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My 12-year-old daughter is friends with a girl whose single-parent mother is rarely at home. While I understand that she has to work, I cannot understand why she chooses to spend most of her free time with her boyfriend, who lives an hour away. The result is that her daughter is at my house most days after school (well into the evening) as well as most weekends. Her mother calls to check on her, but this is no substitute for the time and attention her daughter needs.
Both my daughter and I feel very sorry for her friend and understand her unwillingness to be alone so much, but I am concerned by her mother’s neglect and resent the free childcare. I have considered sending the mother a note but am convinced it would only result in hurting the daughter and making her feel unwelcome in my house. I do not want to be ungenerous to a child in need. How should I handle this?
Sending a note to this neglectful mother, you correctly imagine, will not change the situation for the better. The not-so-hot mother will become defensive, and one way or another the kid will pay the price. It sounds to Prudie as though you and your daughter like this child, so why don’t you redo your thinking, privately, and come to see this de facto member of your household as a kind of foster child. Think of your open-door policy as an act of charity, a chance to make an important contribution to a youngster’s life. Your kind approach will also serve as a model for your own daughter. If you think it useful, discuss your new approach with your daughter. It can only help her if she knows her own mom is consciously trying to make a difference. It can only be a wonderful lesson, by example, for her to see generosity put into practice.
Recently my wife wrote to you concerning my flossing while driving. Your answer was predictable: It’s unsafe; tell him to do this in private. Well, my wife nearly fainted to see me castigated in public, no less on the Internet!
However, I feel constrained to respond. I never do this in an unsafe driving situation–i.e., curves, crowded lanes, etc. I’ve done this all over the United States, in New England mostly on the turnpike, with never a mishap. My wife cannot say the same … and she doesn’t floss while driving. I guess what I’m trying to say is, if a person can maintain control of the situation, he shouldn’t be found guilty of not operating according to the manual.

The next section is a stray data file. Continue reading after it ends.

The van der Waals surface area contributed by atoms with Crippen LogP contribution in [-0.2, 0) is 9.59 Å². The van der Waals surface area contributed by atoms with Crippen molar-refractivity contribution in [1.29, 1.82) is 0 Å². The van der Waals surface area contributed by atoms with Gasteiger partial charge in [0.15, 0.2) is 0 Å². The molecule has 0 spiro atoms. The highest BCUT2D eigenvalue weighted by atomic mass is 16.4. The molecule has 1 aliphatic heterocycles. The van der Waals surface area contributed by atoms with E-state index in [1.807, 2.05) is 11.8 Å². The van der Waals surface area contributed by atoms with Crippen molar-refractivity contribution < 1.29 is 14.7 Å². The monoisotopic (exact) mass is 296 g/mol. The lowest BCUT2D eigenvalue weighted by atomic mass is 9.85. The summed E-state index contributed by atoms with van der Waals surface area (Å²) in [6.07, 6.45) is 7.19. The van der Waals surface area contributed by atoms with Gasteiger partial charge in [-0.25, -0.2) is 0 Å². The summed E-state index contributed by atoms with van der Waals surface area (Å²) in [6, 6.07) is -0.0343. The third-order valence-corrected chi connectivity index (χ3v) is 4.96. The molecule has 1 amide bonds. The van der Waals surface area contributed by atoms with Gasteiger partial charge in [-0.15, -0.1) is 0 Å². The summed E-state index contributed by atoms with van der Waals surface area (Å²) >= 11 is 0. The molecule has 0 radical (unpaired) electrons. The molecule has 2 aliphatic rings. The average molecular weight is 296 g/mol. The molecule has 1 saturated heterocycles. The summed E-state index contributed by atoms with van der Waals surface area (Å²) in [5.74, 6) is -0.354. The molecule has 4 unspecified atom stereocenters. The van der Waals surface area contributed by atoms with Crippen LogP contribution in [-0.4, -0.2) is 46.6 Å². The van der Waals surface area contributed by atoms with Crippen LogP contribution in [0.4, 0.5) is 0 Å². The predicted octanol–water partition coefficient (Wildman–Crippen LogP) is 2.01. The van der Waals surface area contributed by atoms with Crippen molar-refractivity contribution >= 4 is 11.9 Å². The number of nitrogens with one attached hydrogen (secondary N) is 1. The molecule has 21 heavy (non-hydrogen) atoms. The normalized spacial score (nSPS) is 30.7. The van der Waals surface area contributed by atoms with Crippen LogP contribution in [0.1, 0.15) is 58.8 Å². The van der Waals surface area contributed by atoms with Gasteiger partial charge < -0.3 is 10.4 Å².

Thanks for letting me vent.
One might surmise that your driving record while flossing is better than the beloved’s with both her hands free. Perhaps this is a tug of war where the rope is, symbolically, dental floss. Prudie hopes you two can settle this matter amicably so that the next step is not clenched teeth.
Some weeks ago I made the acquaintance of a new co-worker (of the opposite sex). We hit it off well, and I asked him to lunch. After some scheduling problems we managed the meal and had, I thought, a charming time. After that he was quite pleasant when we ran into each other. Recently I asked him to join me again for lunch. He pleaded the press of work and asked for a raincheck. After letting a week tactfully pass, I asked again. He again declined, mentioning the proverbial raincheck. His manner has definitely changed, and I know he’s going to some lengths to avoid me.
Needless to say I am disappointed, but I’m certainly not planing to press my attentions on him. Unfortunately the atmosphere now feels strained. Should I speak to him or just let matters rest? I’m puzzled.
Thanks for your assistance.
To pass on a wise nugget from Prudie’s favorite, Dorothy Parker: It’s not the tragedies of life that defeat you, it’s the messes. What has happened is that the object of your attention began to feel crowded … for whatever reason. It could be that he found you more aggressive than was comfortable, since the first and second invitations were yours. It could be that while he behaved politely, the initial lunch was not as charming as you thought. It could be that he intuited more of an interest on your part than he was prepared to deal with. He could very well be neurotic, or you may not be aware of your own firepower. Whatever the actuality, he is definitely ducking you, and your next move should be this: Behave in a cordial, correct, and distant manner. When you encounter him, simply nod, smile, and keep going. This approach is the best thing for both of you.
I just received a wedding invitation via e-mail at work. It’s from a person I don’t really know that well. I will not attend. Am I obligated to send a gift?
A wedding invitation via e-mail? At work? And you don’t know the person well? My, my, how outré. Do not even think of responding with a gift. What might be in order, however, is a certificate of chutzpah.
I have just written a letter to a friend I have been out of touch with for several years. He and I were the closest of buddies. Then my friend moved away from our small hometown and married. We both settled down … considerably. I have written to him a couple of times over the last few years and have received no response. I would really like to reawaken the friendship. Any suggestions?
–Anonymous in Wyoming
The ways of the world are largely a matter of guesswork. Your letter has every indication that your pal from the old days is uninterested in picking up the thread. One might postulate a number of reasons. Your youthful best pal may not remember things the way you do, he may be disinclined to pick up a long-distance friendship, or, sadly, his life may have gone haywire and he just isn’t up to rejuvenating the old bond. Do leave things alone, and accept that you may never know the underlying reasons.